The Trouble with “Ideology” as a Concept

The Week has an op-ed piece that attempts to partially rebut the Achen/Bartels argument that appeared some time ago in New York Times.

In a sense, this entire debate is a rather blatant example of how “political science” gets abused by being forcibly fit into conventional political thinking that it is not really compatible with–although Achen and Bartels did not exactly try to discourage this.  What they were able to show is that, to a large degree, Sanders supporters are not consistently motivated by support for his “precise” policy program.  This is hardly new in political science–this follows from a long tradition that showed that most voters, especially those who are not closely engaged with politics, lack a well-defined “ideology,” or awareness of what policy goals are usually bundled together, and are liable to change their mind on politics frequently.

What to make of Converse’s argument, of course, is not very obvious.  While having a consistent ideology does indicate a closer engagement with politics, it is hardly an indication of a superior understanding.  If anything, it is associated with pigheaded obscurantism and closed-mindedness that rejects with high frequency what does not fit their worldview.  Ideology, after all, is not a logically consistently bundling that is inevitable, but a coincidental correlation that somehow emerges in course of politics.  Awareness of ideology, then, is akin more to astrology than a real “science”:  it is “true” because it is a repeated pattern–it’s true just because it is.

While Sanders voters may not be “ideological,” are they totally unaware of and unmotivated the issues?  The lack of clear ideology does imply that “what they want” cannot be precisely measured and implemented along the DW-Nominate scale (if it meant anything in the first place–see my issues with its abuse).  But symbolic politics ARE statistically associated with awareness of and desire for certain types of policy goals serving issues, EVEN if the linkage is defined with a very high variance, cognizant of the great deal of uncertainty on the part of the voters.  Awareness of this linkage, too, is hardly a new discovery in political science–even if it may have been increasingly disregarded, unfortunately.  In fact, this is the central argument of a classic in political science, Home Style by Richard Fenno.  While Fenno noted that explicit mention of policy was rare and the vote choice was generally not proximately motivated by “ideology,” in favor of various “symbolic” concerns, it nevertheless formed the undercurrent that sustained the choice of symbols used in the politics:  as Fenno states, the seemingly issueless symbolic politics “takes place within an issue context” (emphasis in the original)  Symbols are powerful because they represent shared and strongly agreed upon values values on broad issue areas, even if not the specifics.  Fenno’s entire argument is, indeed, a precaution against the urge to separate symbols and policy.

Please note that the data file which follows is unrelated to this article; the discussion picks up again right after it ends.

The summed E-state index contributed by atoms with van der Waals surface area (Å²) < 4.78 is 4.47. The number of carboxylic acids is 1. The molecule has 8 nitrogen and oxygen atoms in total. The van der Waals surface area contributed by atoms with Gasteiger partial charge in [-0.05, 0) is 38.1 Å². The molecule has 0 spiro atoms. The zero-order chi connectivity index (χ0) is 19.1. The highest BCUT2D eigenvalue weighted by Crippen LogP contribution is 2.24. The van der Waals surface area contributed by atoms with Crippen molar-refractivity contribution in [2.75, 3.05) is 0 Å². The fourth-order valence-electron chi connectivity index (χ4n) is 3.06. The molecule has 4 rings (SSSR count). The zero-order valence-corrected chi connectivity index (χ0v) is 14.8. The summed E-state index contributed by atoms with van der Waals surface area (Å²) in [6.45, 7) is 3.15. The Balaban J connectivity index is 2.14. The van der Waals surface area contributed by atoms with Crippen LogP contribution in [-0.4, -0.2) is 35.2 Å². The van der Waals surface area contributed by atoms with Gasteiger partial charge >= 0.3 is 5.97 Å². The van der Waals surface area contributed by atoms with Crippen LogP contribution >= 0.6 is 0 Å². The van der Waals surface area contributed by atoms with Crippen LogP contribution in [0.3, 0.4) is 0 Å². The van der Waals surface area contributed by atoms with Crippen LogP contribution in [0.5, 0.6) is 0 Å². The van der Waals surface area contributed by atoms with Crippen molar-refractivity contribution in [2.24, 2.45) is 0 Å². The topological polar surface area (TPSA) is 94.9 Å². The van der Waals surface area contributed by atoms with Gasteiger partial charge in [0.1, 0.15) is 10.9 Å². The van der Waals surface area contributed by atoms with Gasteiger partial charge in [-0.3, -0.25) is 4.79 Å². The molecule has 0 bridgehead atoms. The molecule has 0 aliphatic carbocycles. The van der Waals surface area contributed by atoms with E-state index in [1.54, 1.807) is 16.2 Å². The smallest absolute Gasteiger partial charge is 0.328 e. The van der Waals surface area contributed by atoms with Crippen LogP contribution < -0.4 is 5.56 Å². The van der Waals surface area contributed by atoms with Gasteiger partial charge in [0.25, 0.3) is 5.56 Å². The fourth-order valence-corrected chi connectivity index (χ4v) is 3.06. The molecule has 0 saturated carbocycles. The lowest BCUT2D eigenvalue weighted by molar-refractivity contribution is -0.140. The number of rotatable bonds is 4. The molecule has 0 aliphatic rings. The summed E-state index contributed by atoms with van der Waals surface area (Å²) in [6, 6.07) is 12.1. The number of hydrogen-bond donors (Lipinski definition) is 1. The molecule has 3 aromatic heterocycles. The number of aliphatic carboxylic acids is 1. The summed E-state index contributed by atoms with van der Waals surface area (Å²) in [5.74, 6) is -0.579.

Amusingly, of course, separation of symbols and policy is precisely what has been taking place in American politics research since then.  Symbols do not map neatly onto “measurable” policy (even if the measurements used, e.g. DW Nominate) are specious.)  So the argument by many political psychologists, who subscribe to symbolic politics and “rationalization,” tends to overemphasize them as separate from policy, an alternate explanation, not something does map onto policy, but a bit more crudely, in non-spatial fashion–which, to be fair, would face a whole lot of additional objections as well as development of an entire body of alternate modeling framework (which, to be honest, is feasible, thanks to the advances in Fuzzy Logic and the like–but selling it is NOT easy given the present mindset of the field.)

I would not suggest “What is needed, I think, is a retreat from endless parsing of The Data and a little common sense” as The Week article suggests.  Astrology, after you follow its logic for a while, might seem like common sense, especially when spiced up with “appropriate” data.  What is needed, I think, is a dose of critical creativity:  an interest in knowing what is being measured and why the data is showing up as it does, not just measuring data and making grand oracular pronouncements.  This used to be known as “science,” but I suppose this is opposite of “data science” should be pushed aside in this new era, I suppose…

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